We’ve previously featured interviews with creative artists, who have an easier and more natural fit for weaving brands into their art. With authenticity playing such a major role for storytellers, we reached out to James Parkinson, host and producer of By Association to learn a little more about what goes into creating a podcast and the storytelling process.
How did ‘By Association’ get started and where did the name ‘By Association’ come from?
I think Dan had an idea for a 3nil podcast sometime in early 2014 and kind of ran it by me. Being a total podcast nerd I thought it was a great idea. We kind of knew what we wanted the show to be but it took a lot of research and planning on my part. Production-wise I knew what I was doing but audio storytelling was something that was very new to me, at least as a producer. I’ve listened to several storytelling podcasts for years but now I began listening more intently.
I also started reading, watching and listening to any resources I could find about narrative audio and what it takes to craft a story for the ear. There is quite a lot involved but I took all of it on board when production started for ‘By Association.’ And I’m still learning today and trying to find my own style. The show isn’t perfect but I’m happy with how it’s going so far and trying to improve my craft with each new episode.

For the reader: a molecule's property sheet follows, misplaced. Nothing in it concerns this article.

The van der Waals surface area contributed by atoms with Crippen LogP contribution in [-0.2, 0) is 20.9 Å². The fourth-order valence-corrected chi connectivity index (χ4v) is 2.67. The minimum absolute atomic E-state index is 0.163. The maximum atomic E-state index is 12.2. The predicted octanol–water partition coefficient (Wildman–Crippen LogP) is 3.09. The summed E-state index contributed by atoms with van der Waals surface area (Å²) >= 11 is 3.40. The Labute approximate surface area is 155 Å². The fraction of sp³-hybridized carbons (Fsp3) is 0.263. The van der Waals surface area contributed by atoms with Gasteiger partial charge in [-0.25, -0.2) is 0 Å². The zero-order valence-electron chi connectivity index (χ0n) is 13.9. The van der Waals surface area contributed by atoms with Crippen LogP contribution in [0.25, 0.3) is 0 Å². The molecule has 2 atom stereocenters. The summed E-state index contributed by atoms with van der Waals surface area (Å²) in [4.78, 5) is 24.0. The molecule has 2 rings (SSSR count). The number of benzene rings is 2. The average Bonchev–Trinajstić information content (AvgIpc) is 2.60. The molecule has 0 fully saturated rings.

As for the name, we did a lot of brainstorming. I initially thought of just ‘Association’, with the word derived from Association Football and the idea that fans all around the world are part of a collective or an “association” in that we’re all connected by our love for the game. Then Dan suggested ‘By Association’ and it seemed to tie into that idea even more and we thought it had a nice ring to it. I then came up with the tag line ‘A show about football and the connection we all share with the beautiful game.’ to emphasize that even more. I’ve since told non soccer fans about the show and even they seemed to get it, so I think it works well.
So far you’ve included stories from England, the United States, the Champions League, and Australia/Asia. How do you decide which stories to tell?
Well, we’re open to stories from all over the world and showing the diversity of football is certainly at the forefront. Finding good stories is the hardest part but we look for narratives that have a real hook to them or something really surprising or unexpected. You want listeners to be intrigued from the start but the stories also have to be relatable. Whether your favorite team is featured in an episode or not, as a football fan you should be able to connect with the story in some way, which is the core idea of the show.